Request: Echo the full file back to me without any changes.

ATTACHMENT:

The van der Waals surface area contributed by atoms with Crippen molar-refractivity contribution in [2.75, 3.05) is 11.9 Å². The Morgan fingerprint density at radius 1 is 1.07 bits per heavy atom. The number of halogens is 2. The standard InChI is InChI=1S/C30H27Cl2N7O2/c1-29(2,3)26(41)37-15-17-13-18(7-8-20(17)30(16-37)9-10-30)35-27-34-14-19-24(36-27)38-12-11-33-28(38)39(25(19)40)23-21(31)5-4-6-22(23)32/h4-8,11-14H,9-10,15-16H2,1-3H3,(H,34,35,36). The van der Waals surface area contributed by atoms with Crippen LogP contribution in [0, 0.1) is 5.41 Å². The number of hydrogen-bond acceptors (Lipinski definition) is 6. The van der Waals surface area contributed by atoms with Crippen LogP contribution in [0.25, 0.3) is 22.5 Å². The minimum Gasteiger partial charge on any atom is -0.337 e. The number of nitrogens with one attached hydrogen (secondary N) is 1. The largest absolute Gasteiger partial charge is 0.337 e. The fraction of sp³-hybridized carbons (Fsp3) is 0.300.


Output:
The van der Waals surface area contributed by atoms with Crippen molar-refractivity contribution in [2.75, 3.05) is 11.9 Å². The Morgan fingerprint density at radius 1 is 1.07 bits per heavy atom. The number of halogens is 2. The standard InChI is InChI=1S/C30H27Cl2N7O2/c1-29(2,3)26(41)37-15-17-13-18(7-8-20(17)30(16-37)9-10-30)35-27-34-14-19-24(36-27)38-12-11-33-28(38)39(25(19)40)23-21(31)5-4-6-22(23)32/h4-8,11-14H,9-10,15-16H2,1-3H3,(H,34,35,36). The van der Waals surface area contributed by atoms with Crippen LogP contribution in [0, 0.1) is 5.41 Å². The number of hydrogen-bond acceptors (Lipinski definition) is 6. The van der Waals surface area contributed by atoms with Crippen LogP contribution in [0.25, 0.3) is 22.5 Å². The minimum Gasteiger partial charge on any atom is -0.337 e. The number of nitrogens with one attached hydrogen (secondary N) is 1. The largest absolute Gasteiger partial charge is 0.337 e. The fraction of sp³-hybridized carbons (Fsp3) is 0.300.